But I cracked open that first canvas, had a picture in my head of what I wanted to paint, and went for it. I fell in love. It became a nightly endeavor, an obsession. Ever the Google Calendar evangelist, I created a separate shared calendar called “Create” so we can make a record of every night we spend at least some time writing or painting, even if it’s a puny twenty minutes. It’s exciting to add yet another notch in that belt. It’s awakened something new that feels urgent and important for us. And it’s so much better than khakis or flannel!

Even more amazing, we’re realizing the baloney that is the idea that there’s just not enough time to do something. There’s always time. We’re learning to say no to the right things, even things we love like re-binge-watching “30 Rock” for the fourth time because we need humor in our winters. We’re still having quality family time (we paint and write after the boys go to bed), haven’t slacked one bit on our schoolwork (if anything, we’re more efficient at work so we can “play” at home), and we’re finding it’s life giving. God provides.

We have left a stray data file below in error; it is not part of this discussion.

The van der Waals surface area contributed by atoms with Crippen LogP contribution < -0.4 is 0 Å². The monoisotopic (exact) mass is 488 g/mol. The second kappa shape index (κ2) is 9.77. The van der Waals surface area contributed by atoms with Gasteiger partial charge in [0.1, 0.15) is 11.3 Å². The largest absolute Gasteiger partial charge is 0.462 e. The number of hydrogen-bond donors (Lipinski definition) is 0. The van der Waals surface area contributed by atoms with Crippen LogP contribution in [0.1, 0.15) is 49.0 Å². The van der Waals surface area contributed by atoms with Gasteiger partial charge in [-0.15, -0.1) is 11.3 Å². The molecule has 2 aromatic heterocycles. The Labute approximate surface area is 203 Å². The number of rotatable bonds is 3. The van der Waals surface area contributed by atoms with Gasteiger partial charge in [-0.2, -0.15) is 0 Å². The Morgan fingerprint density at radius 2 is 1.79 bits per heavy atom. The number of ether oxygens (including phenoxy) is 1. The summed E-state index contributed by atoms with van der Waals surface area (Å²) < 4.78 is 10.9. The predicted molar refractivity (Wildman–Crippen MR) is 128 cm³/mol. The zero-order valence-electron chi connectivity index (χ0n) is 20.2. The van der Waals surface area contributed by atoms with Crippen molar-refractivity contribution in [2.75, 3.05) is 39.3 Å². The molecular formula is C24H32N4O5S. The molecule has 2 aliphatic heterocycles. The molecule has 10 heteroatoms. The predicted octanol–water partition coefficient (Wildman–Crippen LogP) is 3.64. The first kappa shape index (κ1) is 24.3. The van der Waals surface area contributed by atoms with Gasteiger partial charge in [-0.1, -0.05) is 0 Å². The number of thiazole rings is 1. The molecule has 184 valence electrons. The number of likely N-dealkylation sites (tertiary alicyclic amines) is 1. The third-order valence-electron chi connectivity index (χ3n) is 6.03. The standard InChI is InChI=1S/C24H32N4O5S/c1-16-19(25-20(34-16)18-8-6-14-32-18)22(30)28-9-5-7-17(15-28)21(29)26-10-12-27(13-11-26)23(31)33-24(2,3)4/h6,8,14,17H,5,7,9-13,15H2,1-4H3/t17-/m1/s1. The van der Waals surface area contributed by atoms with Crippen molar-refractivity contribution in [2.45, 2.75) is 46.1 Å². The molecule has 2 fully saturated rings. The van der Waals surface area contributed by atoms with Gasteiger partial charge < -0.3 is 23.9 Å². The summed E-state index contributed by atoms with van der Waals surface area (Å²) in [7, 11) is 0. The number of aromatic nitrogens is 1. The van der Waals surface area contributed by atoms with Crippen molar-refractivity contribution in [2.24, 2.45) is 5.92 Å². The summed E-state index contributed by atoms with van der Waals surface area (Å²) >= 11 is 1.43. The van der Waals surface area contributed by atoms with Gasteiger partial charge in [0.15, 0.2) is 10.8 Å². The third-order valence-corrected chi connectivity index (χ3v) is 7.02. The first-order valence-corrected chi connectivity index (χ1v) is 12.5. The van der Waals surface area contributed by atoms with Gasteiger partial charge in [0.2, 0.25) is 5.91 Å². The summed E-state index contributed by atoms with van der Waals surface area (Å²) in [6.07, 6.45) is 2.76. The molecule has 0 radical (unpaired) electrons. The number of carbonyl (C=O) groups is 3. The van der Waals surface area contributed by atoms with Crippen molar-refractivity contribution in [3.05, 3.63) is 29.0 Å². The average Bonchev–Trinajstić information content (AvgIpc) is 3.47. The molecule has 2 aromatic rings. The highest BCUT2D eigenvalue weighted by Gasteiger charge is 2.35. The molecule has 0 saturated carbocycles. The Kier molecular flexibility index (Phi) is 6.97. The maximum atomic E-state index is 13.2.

We’ll take creation over clothing any day, any gift.

Success #4: The mall just isn’t that appealing right now.

I’ve never been a mall lover. I get dizzy easily and mall-type crowds make me feel anxious. But. There are those times I just want to buy, you know? And Gap has been my go-to place for cheap, stylish, functional clothing for FOREVER. I can even remember those first few Gap items my parents bought for me when we visited the Gap outlet in Hebron, KY, for the first time in the late ‘80s. Have mercy.

Like Bill Murray in What About Bob?, I’m taking baby steps in this experiment. When Ben and I went to kill time at the mall during Christmas season, I thought we might be playing with fire, like when I tell people I’m gluten-free BUT THERE’S A FUNFETTI CUPCAKE STARING AT ME on the counter. The amazing thing? We felt ho-hum in our desire to go into any store. I geek out over Christmas decor, so I love the overdone lights and bling. But I wasn’t tempted to buy a thing. Plus it was strange for me to think first about the hands that made all of the clothing–and there’s a lot of clothing–in each of the store windows. We want to know what’s in the meat.

It feels weird to flip the switch from somewhat-aware-but-still-part-of-the-system consumer to but-not-at-the-expense-of-others consumer.  It’s becoming less strange as time goes on.